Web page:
Nigeria must leverage on abundant opportunities in agricbusiness to fight off unemployment, forex scarcity-Prince Adekunle Adebayo Ayoola

Prince Adekunle Adebayo Ayoola, an agricbusiness entrepreneur and expert in collaborative trade speaks with Bankole Taiwo on the sidelines of the just concluded two-day Nigeria Diaspora Investment Summit held at Abuja and virtually. He declared among other things that Nigeria can fight off forex scarcity, unemployment among her plethora of challenges with adequate investment in agric sector.

As a participant-speaker in the just concluded two days Nigeria Diaspora Investment Summit, of what value is the summit to the nation?

The impact of Nigerians living abroad back home can not be overemphasized. One other way through which several Nigerians make their earnings, I mean get money and other things to support themselves is from support from their loved ones in diaspora which could be Poland, United Kingdom, USA, France, etc. Those who have family members, friends, associates among others in diaspora from time to time receive some kind of monetary support from these people abroad and which indirectly has also prooved so helpful to the economy back home. In term of remittances back home, Nigeria is ranked number eight, it only confirms that Nigerians in diaspora are in a way supporting greatly their people back home and of course this trickle down to the economy. For instance, according to World Bank’s reports, in 2019, Nigerians in diaspora remitted over $23bn home and in 2020 it was $16bn, the shortfall was due to the Covid-19 pandemic. So while latching on this opportunity, it pleases the federal government through Nigeria in Diaspora Commission (NIDCOM) to open up further engagement with Nigerians in diaspora with this summit whereby opportunities that could further be explored to boost Nigeria’s foreign earnings are examined. Some of us in the time past have fallen into wrong hands and lost our hard earnings because we want to do business back home but the interfacing being provided by the government through such summit like this organised by NIDCOM has helped to reduce this risk. With the establishment of NIDCOM has also come the push for Nigerians in diaspora to be able to vote back home and the bill I think has just passed second reading. It means that if we are supporting the economy back home with our remittances and other businesses that we do, we should also have a say in electing those our leaders who help in managing these collective wealth. Forum like this summit has gingered many Nigerians in diaspora to begin to attract foreign direct investment into the country and even to their home state. It’s really a good move to reposition the country and strengthen its capacity to generate more forex.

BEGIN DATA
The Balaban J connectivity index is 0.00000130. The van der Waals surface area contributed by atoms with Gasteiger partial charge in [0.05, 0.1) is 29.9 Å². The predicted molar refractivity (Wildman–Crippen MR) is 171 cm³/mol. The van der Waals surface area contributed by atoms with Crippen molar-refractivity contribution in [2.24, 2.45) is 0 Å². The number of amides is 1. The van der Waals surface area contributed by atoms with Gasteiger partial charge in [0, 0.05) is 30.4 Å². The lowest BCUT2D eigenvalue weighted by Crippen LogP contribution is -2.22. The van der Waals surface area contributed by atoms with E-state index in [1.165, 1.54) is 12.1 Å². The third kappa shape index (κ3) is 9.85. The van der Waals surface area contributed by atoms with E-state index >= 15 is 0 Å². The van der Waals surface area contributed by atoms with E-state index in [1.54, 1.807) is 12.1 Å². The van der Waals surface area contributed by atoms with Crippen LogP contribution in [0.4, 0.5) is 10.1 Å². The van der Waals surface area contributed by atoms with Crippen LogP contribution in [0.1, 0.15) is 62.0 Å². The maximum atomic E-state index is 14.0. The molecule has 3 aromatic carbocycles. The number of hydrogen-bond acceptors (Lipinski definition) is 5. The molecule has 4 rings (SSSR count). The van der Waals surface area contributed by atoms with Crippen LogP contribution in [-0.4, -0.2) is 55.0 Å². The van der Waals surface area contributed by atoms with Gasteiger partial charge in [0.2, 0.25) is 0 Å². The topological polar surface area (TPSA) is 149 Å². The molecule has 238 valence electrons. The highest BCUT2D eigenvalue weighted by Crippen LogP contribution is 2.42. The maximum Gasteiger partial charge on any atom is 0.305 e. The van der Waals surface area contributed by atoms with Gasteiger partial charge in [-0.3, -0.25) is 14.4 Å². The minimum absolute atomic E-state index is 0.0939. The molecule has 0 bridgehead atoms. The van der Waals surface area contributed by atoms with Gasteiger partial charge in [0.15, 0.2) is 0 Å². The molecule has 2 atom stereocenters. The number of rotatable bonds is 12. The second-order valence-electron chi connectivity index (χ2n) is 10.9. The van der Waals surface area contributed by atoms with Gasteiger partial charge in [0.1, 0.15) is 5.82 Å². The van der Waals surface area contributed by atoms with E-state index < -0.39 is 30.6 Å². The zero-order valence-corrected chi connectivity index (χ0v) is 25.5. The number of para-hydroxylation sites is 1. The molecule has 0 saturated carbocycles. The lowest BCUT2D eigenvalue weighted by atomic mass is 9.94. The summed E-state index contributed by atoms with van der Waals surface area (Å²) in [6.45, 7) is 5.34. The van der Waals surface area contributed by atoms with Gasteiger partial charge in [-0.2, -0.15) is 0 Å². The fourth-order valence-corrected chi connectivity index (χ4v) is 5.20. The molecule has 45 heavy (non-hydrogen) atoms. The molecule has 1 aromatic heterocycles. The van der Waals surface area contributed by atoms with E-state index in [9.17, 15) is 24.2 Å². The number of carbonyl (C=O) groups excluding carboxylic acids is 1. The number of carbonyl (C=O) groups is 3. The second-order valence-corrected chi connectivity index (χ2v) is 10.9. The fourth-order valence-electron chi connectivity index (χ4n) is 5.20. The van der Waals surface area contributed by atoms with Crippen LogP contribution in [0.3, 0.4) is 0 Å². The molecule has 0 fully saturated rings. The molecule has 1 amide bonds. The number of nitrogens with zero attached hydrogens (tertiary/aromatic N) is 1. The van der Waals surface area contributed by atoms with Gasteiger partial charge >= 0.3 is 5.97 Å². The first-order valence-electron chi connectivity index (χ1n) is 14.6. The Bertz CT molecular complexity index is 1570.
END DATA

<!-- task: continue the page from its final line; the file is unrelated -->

You actually spoke on maximizing the potentials in agric business to boost our foreign earnings, can you please talk more on this?

Yes, because that’s what I have been doing with my Afro-Euro Investment. In developed country of the world, farmers are the rich ones but back home, they are majorly the poorest of the poor and it is simply because they are being ripped off by middle men. Our position is that rather than selling their farm produce to the middle men as just only raw materials who only manage to give them peanut, they should learn to add value to it, process it before disposing it off. For instance if you are a maize farmer, you just don’t pack your maize into silos and send it like that abroad, you can process the maize, remove the chaff and then package it before sending it abroad. It can then be use as raw materials for animals feeds or any other thing people may want to use it for. Another thing I also made mention here is technology transfer. Some of us have farms over there and we have also seen how farming is being done with the aid of technology, so we too in Nigeria must embrace technology to develop this abandoned sector. It’s a gold mine that is more profitable than oil, Nigeria must go back to agriculture to fix challenges of poverty, continuous rise in food prices and receive substantial earnings in forex.